After Putin's ruble decree: when gas transportation is prohibited according to the EU

After Putin decree the ruble
When gas transportation is prohibited according to the European Union

The May bill for Russian gas is due. Some countries are asking the EU Commission for clarification on how to arrange their transfer to Gazprom without violating sanctions. Putin has been demanding the head of the Kremlin for the ruble since April and has threatened to halt the deliveries.

The European Union Commission is developing more precise guidance on how EU countries can continue to pay for Russian gas supplies without violating sanctions against Moscow. “Many European energy companies have to make the next payment to Gazprom in mid-May and try to better understand what they should do,” EU Energy Commissioner Kadri Simsun said after a special meeting of responsible EU ministers. He added: “EU countries and companies should not be under the illusion that they can rely on the goodwill of Gazprom and the Russian authorities in this field.”

Russia halted gas supplies to Poland and Bulgaria last Wednesday after the two European Union countries failed to agree on a new ruble payment system that Russia was demanding. To avoid similar steps in their own countries, EU countries have called for more guidance.

Simpson stressed that the EU’s energy security is not at risk at this point in time. Memory is more than 32 percent full. But you have to be prepared for possible supply disruptions, Simpson said.

Companies are not allowed to pay in rubles

The EU Commission has already made clear that the ruble payment of gas shipments requested by Russia violates sanctions. During the exchange of money in rubles in a separate account, the money is in the hands of the Central Bank of Russia, which is punishable by the European Union. The EU Commission does not believe that the sanctions have been violated as long as the companies continue to pay in euros and the payment is recognized as having been made before being replaced by the ruble. About 97 percent of gas contracts in the European Union are in dollars or euros.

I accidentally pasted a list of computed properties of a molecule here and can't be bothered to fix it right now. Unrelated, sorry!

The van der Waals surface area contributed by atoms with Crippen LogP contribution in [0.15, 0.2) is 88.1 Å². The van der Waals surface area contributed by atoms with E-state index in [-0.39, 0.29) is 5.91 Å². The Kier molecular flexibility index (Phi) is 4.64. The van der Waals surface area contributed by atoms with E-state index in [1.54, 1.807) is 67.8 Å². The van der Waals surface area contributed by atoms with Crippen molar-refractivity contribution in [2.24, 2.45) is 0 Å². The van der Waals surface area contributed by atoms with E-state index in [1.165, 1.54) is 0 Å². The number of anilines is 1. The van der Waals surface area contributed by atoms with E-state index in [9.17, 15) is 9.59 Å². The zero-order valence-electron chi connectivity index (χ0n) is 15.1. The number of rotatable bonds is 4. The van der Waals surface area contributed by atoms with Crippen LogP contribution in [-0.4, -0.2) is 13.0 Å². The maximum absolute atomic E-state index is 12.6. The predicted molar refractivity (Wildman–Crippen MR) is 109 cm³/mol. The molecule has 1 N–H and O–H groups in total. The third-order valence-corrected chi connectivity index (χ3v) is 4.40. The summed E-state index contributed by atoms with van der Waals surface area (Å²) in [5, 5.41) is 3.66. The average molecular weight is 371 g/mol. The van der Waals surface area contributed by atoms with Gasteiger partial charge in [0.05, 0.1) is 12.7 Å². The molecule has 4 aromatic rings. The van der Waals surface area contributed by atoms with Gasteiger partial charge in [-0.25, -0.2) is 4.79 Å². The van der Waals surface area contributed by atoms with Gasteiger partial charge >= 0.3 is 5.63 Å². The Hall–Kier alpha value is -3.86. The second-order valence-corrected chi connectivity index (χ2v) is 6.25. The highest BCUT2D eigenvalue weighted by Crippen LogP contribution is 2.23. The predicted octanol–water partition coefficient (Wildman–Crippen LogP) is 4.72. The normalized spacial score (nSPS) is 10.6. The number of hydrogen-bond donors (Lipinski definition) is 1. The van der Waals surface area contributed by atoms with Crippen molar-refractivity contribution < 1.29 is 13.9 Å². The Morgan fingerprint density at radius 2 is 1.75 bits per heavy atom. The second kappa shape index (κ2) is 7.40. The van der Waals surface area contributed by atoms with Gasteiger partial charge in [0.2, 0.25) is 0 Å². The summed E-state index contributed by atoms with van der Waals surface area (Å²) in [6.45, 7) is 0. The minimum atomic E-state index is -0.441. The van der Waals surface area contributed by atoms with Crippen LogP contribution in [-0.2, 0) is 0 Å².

At the end of March, Kremlin President Vladimir Putin demanded that Western countries open accounts with Gazprombank in Russia from April 1 in order to pay for Russian gas. Otherwise, deliveries to “unfriendly” countries will be stopped. According to a decree signed by Putin, payments can still be deposited into the Russian account in euros or dollars. Gazprombank converts money into rubles and transfers the amount in Russian currency to Gazprom. Putin threatened that if payments were not made, deliveries would be halted.

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